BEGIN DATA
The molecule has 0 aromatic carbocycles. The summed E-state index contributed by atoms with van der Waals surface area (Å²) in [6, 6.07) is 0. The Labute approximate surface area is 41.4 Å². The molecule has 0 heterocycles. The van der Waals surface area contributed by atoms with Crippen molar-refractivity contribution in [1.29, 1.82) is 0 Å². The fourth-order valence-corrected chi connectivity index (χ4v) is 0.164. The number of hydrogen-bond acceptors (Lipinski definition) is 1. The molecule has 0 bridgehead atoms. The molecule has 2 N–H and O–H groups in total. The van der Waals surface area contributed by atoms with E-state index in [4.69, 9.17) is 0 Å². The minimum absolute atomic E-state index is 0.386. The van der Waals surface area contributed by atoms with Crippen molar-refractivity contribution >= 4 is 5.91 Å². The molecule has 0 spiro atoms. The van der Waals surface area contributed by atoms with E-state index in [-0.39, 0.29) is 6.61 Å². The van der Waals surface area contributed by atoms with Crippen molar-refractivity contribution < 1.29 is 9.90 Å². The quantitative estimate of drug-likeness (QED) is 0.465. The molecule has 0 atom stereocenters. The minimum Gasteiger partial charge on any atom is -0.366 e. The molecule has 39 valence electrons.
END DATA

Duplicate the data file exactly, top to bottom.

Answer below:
The molecule has 0 aromatic carbocycles. The summed E-state index contributed by atoms with van der Waals surface area (Å²) in [6, 6.07) is 0. The Labute approximate surface area is 41.4 Å². The molecule has 0 heterocycles. The van der Waals surface area contributed by atoms with Crippen molar-refractivity contribution in [1.29, 1.82) is 0 Å². The fourth-order valence-corrected chi connectivity index (χ4v) is 0.164. The number of hydrogen-bond acceptors (Lipinski definition) is 1. The molecule has 0 bridgehead atoms. The molecule has 2 N–H and O–H groups in total. The van der Waals surface area contributed by atoms with E-state index in [4.69, 9.17) is 0 Å². The minimum absolute atomic E-state index is 0.386. The van der Waals surface area contributed by atoms with Crippen molar-refractivity contribution >= 4 is 5.91 Å². The molecule has 0 spiro atoms. The van der Waals surface area contributed by atoms with E-state index in [-0.39, 0.29) is 6.61 Å². The van der Waals surface area contributed by atoms with Crippen molar-refractivity contribution < 1.29 is 9.90 Å². The quantitative estimate of drug-likeness (QED) is 0.465. The molecule has 0 atom stereocenters. The minimum Gasteiger partial charge on any atom is -0.366 e. The molecule has 39 valence electrons.